GOSHEN — Two years of Trump-era national politics, a U.S. Senate race that could tip the chamber’s balance of power, and a tough U.S. House race are helping drive apparently larger-than-expected crowds of voters in Elkhart County to cast early ballots this year.
About 3,783 in-person votes were cast from Oct. 10, when early voting began, through Thursday for the 2018 midterm elections, Elkhart County Clerk Chris Anderson said Friday. The number already surpassed the 2,435 total of in-person early votes for the 2014 midterm election, an increase of 55 percent.
About 459 people voted early in person just on Thursday.
“Absentee voting in Elkhart County is very heavy,” Anderson said, comparing the 2018 early votes with 2014’s early votes because 2014 was the most recent midterm election.
Anderson is certain early in-person votes will hit the 5,000 mark, and possibly climb to the 6,000 mark, by the time early voting ends Nov. 5, the day before Election Day. But he doesn’t expect early voting to reach the same volume of about 13,000 early in-person votes for the presidential election in 2016.
Adding mailed-in absentee ballots, votes collected from the traveling board, and those emailed in by overseas and military voters, the early voting total in Elkhart County, from Sept. 21–Oct. 25, is 5,774 this year. By comparison, the early voting total for 2014 was 4,277, Anderson said.
He believes voters are turning out in response to various factors, such as: The growing polarization of Republicans and Democrats; recent political controversies, including the sexual misconduct allegations during Supreme Court Justice Brett Kavanaugh’s confirmation hearings in September; the statewide race between Democrat Sen. Joe Donnelly and Republican challenger Mike Braun as a hinge that could swing control of the U.S. Senate; and the race between Republican Rep. Jackie Walorski and Democrat challenger Mel Hall for the U.S. House’s District 2 seat, which covers Elkhart County. Those are more national-level decisions.
On the local level, Anderson listed races for Elkhart County auditor, County Council, Elkhart Township trustee and board, and the Concord Township board as contested races of interest this year.
“That’s bringing out a lot of people who are voting in more of the local races,” Anderson said.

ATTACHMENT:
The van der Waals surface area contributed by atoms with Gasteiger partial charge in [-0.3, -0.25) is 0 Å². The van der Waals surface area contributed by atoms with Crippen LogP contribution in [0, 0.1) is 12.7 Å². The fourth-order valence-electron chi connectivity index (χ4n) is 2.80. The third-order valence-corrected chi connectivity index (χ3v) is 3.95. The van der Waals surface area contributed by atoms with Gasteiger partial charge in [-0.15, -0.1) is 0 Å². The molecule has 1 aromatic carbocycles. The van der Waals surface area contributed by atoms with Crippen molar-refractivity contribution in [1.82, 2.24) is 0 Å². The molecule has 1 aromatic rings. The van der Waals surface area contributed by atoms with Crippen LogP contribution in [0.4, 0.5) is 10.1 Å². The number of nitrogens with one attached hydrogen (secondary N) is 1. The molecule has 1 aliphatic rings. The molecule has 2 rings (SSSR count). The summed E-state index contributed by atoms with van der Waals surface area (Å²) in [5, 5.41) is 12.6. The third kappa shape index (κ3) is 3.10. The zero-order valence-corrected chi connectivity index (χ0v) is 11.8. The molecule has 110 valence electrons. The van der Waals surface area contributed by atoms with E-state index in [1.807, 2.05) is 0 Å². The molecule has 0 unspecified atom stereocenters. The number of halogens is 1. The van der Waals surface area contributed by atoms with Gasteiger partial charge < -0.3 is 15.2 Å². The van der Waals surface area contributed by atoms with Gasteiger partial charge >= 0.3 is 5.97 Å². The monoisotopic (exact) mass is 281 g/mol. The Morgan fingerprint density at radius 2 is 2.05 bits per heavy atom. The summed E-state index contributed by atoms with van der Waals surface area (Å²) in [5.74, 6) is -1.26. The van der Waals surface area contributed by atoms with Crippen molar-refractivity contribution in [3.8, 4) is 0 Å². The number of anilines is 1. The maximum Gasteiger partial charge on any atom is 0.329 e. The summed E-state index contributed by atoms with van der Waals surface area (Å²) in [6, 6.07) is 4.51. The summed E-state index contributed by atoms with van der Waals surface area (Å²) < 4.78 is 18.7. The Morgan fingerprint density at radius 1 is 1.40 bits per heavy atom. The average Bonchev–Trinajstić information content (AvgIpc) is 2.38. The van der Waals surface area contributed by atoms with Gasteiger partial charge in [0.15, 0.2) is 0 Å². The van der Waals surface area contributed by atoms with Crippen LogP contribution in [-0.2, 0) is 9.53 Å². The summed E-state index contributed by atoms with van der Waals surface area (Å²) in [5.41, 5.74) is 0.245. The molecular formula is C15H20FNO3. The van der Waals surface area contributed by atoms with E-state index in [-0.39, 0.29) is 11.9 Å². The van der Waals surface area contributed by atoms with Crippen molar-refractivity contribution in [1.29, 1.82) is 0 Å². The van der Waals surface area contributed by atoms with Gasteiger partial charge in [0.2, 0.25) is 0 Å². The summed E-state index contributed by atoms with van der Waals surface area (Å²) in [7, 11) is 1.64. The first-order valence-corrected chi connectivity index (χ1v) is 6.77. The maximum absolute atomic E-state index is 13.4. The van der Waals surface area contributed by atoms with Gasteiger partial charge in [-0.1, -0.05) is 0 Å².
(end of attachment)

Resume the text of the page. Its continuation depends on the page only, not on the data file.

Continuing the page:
THE TRUMP FACTOR
The national issues, driven by perceptions of President Trump, seem to be fueling most of the early turnout.
“I think that a lot of people could be encouraged or discouraged by President Trump,” said Deb Fleming, the Indiana Republican Party’s District 2 chair. “There’s a big fight this time, I think.”
“There’s more interest in this midterm than any I can recall in any midterm,” said Dan Holtz, chair of the Elkhart County Republican Party.
Holtz and his Democrat counterpart shared Anderson and Fleming’s views this year’s turnout trend. He added immigration and economic issues to the list of concerns among Republican voters.
“A good economy tends to drive down turnout, but I think there’s a fear among many that if we had a change in control in the House or Senate that that would endanger the economic progress that we’ve made over the last two years,” Holtz said.
Chad Crabtree, chair of the Elkhart County Democratic Party, said the organization has pushed a get-out-the-vote campaign to encourage voters to cast ballots this year.
Crabtree hopes the early voting numbers will favor local Democrats come Election Day. Part of the party’s message calls for preventing Republicans from keeping or expanding control of both houses of Congress.
“We need a balance of power,” Crabtree said. “The one party system makes sense for the party that’s ruling, but it doesn’t make sense for not getting anything accomplished.”
EARLY VOTING HOURS
The early voting period runs through Monday, Nov. 5, with extended hours and weekend dates now in effect.
Absentee ballots can be cast today and Nov. 3, 8:30 a.m.–3:30 p.m., at the Elkhart County Administration Building, 117 N. Second St., in Goshen; the Lincoln Center, 608 Oakland Ave., in Elkhart; First Brethren Church, 1600 N. Main St., in Nappanee; and the Middlebury Town Hall, 418 N. Main St., in Middlebury.
The extended hours leading up to Election Day are 8:30 a.m.–7 p.m. on Tuesdays, Wednesdays and Thursdays at the Administration Building and the Lincoln Center locations. The hours for the final day of early voting are 8 a.m.–noon.
WORKING THE POLLS
Information about absentee voting can also be viewed at ElkhartCountyClerk.com/voter-info/absentee-info.
The local party heads are also still working to fill poll worker positions at the county’s 27 vote centers on Election Day, Nov. 6.
“It’s always a bit of a challenge to find people willing to spend the entire day sequestered in a polling place,” Holtz said.
Crabtree said the job pays $130 for the day with hours running about 5 a.m. to 7 p.m., or longer depending on circumstances with election results.